Writing’s all I know. Frankly, I’ve never been able to do anything else.
– Christopher Buckley
My instincts are conservative, but my inclinations are also libertarian.
I think people assumed because of my last name that I was a real right-winger. And if you cared to look at my writing, you would be hard pressed to deduce that I’m an ideological right-winger.
My dad’s one true quest in life was for the Platonic ideal of peanut butter. And I remember one day he announced, with a look of utter transfiguration on his face, that he had found paradise on Earth in a jar with a yellow cap. And it was called Red Wing.
I hope when I’m on my deathbed, people forgive me, because there is a lot to forgive.
Fiction, for me, is sort of a protracted way of saying all the things I wished I said the night before.
Coming to terms with Donald Trump as the Republican nominee is like being told you have Stage 1 or Stage 2 cancer. You know you’ll probably survive, but one way or the other, there’s going to be a lot of throwing up.
In public relations, you live with the reality that not every disaster can be made to look like a misunderstood triumph.
I had worked for George Bush as a speechwriter, and I read a lot of White House memoirs. They all have two themes: ‘It Wasn’t My Fault’ and ‘It Would Have Been Much Worse if I Hadn’t Been There.’
If I were to win the Nobel Prize in Literature – which I think it’s fairly safe to say is not going to happen – I would still expect the headline on my obituary to read: ‘Christopher Buckley, son of William F. Buckley, Jr., is dead at 78.’
I don’t think I ever once heard Mum utter a religious or spiritual sentiment, a considerable feat considering that she was married for 57 years to one of the most prominent Catholics in the country.
I spent, whether consciously or unconsciously, most of my career trying to be something other than William F. Buckley’s son.
I think my identity as a ‘conservative’ is entirely inherited. People see the name Buckley, and they think ‘conservative.’
I think I got a lot of my ‘funny’ DNA from my mother, who had a glorious sense of the ridiculous.
I try to refrain from the alarmist statement, really I do. It’s bad for the liver and worries the dog, who has plenty enough to worry about as it is.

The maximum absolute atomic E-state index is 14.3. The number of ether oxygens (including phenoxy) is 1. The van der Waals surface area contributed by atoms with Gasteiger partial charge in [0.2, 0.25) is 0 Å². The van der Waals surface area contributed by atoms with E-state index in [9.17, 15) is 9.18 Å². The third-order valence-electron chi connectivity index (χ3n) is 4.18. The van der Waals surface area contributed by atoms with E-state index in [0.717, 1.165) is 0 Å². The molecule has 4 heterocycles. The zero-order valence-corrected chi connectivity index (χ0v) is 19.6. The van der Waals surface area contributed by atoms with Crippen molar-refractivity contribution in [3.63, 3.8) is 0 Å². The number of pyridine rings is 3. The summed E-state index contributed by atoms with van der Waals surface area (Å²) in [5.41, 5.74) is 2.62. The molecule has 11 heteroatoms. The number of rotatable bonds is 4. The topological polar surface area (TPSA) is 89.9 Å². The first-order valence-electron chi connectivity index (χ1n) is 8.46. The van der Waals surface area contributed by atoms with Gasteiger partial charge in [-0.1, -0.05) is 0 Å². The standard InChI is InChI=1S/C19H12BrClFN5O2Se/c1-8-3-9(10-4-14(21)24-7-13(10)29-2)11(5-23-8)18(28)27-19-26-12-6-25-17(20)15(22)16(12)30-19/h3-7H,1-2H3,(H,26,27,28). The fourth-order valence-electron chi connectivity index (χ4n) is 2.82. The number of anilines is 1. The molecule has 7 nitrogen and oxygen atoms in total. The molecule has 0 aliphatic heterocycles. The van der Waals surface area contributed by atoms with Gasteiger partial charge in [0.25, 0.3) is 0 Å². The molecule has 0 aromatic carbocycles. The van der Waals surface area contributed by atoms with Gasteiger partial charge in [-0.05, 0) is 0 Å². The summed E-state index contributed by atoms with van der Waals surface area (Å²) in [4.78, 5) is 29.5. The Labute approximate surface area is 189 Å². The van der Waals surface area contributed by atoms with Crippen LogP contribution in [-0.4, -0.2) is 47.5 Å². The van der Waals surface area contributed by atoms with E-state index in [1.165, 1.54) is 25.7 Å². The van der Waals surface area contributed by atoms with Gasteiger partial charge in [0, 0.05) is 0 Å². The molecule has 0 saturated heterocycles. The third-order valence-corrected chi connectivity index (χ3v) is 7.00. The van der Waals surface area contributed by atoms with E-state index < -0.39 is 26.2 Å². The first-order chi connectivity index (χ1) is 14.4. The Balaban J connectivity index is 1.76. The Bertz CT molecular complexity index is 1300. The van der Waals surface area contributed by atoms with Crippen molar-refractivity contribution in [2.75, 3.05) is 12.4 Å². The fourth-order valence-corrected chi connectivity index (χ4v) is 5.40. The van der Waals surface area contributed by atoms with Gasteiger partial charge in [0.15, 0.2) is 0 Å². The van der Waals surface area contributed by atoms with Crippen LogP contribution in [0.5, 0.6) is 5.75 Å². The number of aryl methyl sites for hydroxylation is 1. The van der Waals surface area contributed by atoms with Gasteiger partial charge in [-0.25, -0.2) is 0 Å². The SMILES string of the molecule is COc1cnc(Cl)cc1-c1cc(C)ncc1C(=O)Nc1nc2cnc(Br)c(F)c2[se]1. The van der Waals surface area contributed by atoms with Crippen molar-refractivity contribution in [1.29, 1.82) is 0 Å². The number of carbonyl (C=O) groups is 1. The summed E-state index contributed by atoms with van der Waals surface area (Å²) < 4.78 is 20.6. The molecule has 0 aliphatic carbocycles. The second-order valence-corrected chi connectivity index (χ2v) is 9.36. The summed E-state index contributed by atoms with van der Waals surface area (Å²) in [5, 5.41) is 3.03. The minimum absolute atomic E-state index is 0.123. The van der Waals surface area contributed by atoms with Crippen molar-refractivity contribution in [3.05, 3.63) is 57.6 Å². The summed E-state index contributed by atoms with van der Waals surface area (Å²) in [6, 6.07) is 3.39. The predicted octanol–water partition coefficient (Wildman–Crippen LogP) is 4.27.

I am not a political thinker. I’m not even much of a thinker. I’m a hack novelist.
I can clear a dinner table in less than 60 seconds, moaning like a dockyard Elijah about the deficit and the inevitable reckoning.
I certainly wish I were as good-looking as Aaron Eckhart.
I can say this, now that my own beloved and irreplaceable parents are gone: George and Barbara Bush are parents anyone would kill to have.
A new idea is like carbonated liquid in a bottle. You just sort of shake it until the cork pops, then you write and write.
My mother spent a month in a Swiss hospital after a terrible ski accident.
I just write what comes along. I don’t have a detailed master plan.
You live vicariously through your characters.
We live – on a spinning planet in a world of spin.
You can’t tell what’s aboard a container ship. We carried every kind of cargo, all of it on view: a police car, penicillin, Johnnie Walker Red, toilets, handguns, lumber, Ping-Pong balls, and IBM data cards.
We make our public servants jump through quite a few hoops, you know. We get hysterical if they accept a $50 lunch from a lobbyist. We get hysterical if they accept a ride on some corporate jet.
I cast my first vote on my father’s lap in 1960, for Richard Nixon, in the voting booth. I was 8.
I have known John McCain personally since 1982. I wrote a well-received speech for him.
It’s always tricky, meeting an author you’ve admired.
The thought of Sarah Palin as president gives me acid reflux.